Tuesday, June 20, 2017

Monocoupe 90F-100, CF-JGA: Fatal accident occurred May 13, 2017 in Plattsville, Canada

Raymond Taylor 
 July 30, 1949 - May 14, 2017

CF-JGA: http://wwwapps.tc.gc.ca  

NTSB Identification: CEN17WA189
Accident occurred Saturday, May 13, 2017 in Plattsville, Canada
Aircraft: MONOCOUPE 90AF, registration:
Injuries: 1 Fatal.

The foreign authority was the source of this information.

On May 13, 2017, a Monocoupe 90F-100 airplane, C-FJGA, impacted short of the threshold at Lubitz Flying Field (CLB2), Plattsville, Ontario. The pilot was fatally injured.

This investigation is under the jurisdiction and control of the government of Canada. Any further information may be obtained from:

Transportation Safety Board of Canada
e-mail: airops@tsb.bst.gc.ca
Investigator in Charge: Peter Machete
e-mail: peter.machete@bst-tsb.gc.ca

This report is for informational purposes only and contains only information released by, or obtained from, the Transportation Safety Board of Canada.

Raymond George Taylor

With great sadness, the family announces Ray’s sudden passing on Sunday, May 14, 2017, when his personal Monocoupe aircraft crashed during landing in Plattsville, Ontario.

Ray was born July 30, 1949 in Brantford, Ontario and was a resident of Woodstock, Ontario for most of his life. He is survived by his daughter, Christine Taylor-Smith and husband Paul of St. Catharines, his son, Maxwell Taylor and wife Heather of North Bay. Papa Ray will be sadly missed by his three granddaughters, Molly, Megan, and Audrey, whom he adored. He is also survived by his brother Bob Lubinsky and wife Lisa, of Barrie, two sisters Orysia Pawluk and husband Evhen of Etobicoke, Ontario and Lucia Lubinsky of Lafontaine, Ontario. Ray was well respected, and will be sadly missed by, many dear friends. He is predeceased by his parents, Maxwell and Mary Taylor of Woodstock, Joseph and Anna Lubinsky of Toronto and his brother Eric Lubinsky of Toronto. 

Ray (T.V. Man) was the owner/operator of Ray Taylor Trucking for many years. He was an avid pilot and airplane enthusiast having owned and restored several private planes. Ray’s generous personality meant he was always available to his family and friends for a helping hand, a phone call, a coffee or “Friday night” wings.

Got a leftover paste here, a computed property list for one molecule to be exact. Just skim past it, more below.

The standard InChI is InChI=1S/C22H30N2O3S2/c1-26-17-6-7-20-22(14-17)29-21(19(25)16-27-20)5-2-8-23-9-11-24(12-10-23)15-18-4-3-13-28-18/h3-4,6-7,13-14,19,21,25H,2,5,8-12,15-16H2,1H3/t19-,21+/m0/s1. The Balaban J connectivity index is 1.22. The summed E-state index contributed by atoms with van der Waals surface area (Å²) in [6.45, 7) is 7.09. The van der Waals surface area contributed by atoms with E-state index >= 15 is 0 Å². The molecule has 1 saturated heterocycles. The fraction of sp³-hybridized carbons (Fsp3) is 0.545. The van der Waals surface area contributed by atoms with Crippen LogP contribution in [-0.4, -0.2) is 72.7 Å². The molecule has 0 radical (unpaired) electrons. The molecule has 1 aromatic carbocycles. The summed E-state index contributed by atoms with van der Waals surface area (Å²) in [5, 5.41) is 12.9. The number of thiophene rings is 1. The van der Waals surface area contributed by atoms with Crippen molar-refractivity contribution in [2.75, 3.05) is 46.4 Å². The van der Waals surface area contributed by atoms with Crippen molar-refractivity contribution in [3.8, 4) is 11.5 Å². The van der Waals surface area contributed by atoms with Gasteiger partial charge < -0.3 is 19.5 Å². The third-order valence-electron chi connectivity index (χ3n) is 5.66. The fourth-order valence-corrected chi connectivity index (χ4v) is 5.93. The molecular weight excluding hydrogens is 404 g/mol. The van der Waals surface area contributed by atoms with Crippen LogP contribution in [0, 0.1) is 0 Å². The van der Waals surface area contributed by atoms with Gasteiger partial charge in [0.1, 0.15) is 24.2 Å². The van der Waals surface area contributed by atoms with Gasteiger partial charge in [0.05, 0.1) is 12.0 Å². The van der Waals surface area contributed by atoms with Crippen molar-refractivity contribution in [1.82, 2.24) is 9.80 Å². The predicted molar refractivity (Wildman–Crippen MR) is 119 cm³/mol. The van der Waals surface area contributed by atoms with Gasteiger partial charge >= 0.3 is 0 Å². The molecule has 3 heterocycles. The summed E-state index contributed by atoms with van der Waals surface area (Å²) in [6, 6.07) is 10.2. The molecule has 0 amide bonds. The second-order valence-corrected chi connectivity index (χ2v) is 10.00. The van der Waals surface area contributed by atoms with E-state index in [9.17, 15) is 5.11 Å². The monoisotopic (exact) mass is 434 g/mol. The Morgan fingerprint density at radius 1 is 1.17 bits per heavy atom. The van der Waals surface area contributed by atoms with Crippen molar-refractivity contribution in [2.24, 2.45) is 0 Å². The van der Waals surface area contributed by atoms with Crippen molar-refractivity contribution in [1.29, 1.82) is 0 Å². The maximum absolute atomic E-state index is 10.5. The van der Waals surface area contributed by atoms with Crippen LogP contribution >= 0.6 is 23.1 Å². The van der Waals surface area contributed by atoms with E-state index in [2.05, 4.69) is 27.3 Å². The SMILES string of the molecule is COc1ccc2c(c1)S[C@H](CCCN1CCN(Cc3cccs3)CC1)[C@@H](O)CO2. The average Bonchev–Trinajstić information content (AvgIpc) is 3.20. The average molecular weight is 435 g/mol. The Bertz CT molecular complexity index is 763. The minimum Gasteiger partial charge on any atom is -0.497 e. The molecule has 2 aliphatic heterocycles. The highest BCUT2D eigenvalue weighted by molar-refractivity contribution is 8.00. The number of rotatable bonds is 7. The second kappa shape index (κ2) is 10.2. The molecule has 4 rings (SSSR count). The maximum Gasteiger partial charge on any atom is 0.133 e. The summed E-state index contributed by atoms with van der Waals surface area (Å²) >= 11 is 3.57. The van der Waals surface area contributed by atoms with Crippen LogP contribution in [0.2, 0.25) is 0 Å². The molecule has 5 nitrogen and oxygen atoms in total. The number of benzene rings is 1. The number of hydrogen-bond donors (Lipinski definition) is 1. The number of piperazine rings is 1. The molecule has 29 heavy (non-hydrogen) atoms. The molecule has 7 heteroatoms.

Friends will be received at the SMITH-LeROY FUNERAL HOME, 69 Wellington Street North, Woodstock on Friday, May 19 from 6-8 pm and Saturday, May 20 from 10 – 11:45 where the memorial service will be held in the chapel at noon. 

In lieu of flowers, donations to the Canadian Harvard Aircraft Association, or a charity of your choice, can be made in Ray’s memory. 

A pilot returning to a Southwestern Ontario airfield died after his small plane struck trees near the runway, an investigator said Monday. 

Investigators from the Transportation Safety Board (TSB) are working to piece together how Raymond Taylor’s single-engine aircraft went down near the Plattsville airfield over the weekend.

“We don’t have any witnesses . . . which makes things a little bit harder,” said TSB technical investigator Peter Machete.

Taylor, 67, took off from Plattsville, located northeast of Woodstock, on Saturday around 11 a.m. A receipt shows he landed at the Tillsonburg airport to refuel that afternoon, Machete said.

The Joint Rescue co-ordination center was called in to search for Taylor’s plane after it wasn’t seen again.

“It was a short flight,” Machete said of the 40-kilometre trip from Tillsonburg to Plattsville.

Searchers found the wreckage, just east of the airstrip on Township Road 12 in Blandford Blenheim Township, Sunday about 6:20 a.m.

“There’s a tree line just before the threshold of the runway,” Machete said of where the plane was discovered.

Police, paramedics and firefighters attended the crash scene, where Taylor was pronounced dead. There were no passengers in the aircraft.

Machete estimates the crash happened Saturday between 2:30 p.m. and 3 p.m.

The OPP and coroner are assisting the TSB, an independent agency that probes marine, pipeline, railway and aviation transportation accidents.

Investigators will look at every­thing from radar records and Taylor’s communications to mechanical issues and for possible leads, Machete said.

“The weather doesn’t seem to be a question but we’ll look into it as well,” he added.

Taylor was flying a 1948 Monocoupe, a two-seat light aircraft.

The Norwich Township resident had his pilot’s license in his pocket at the time of the crash, Machete said.


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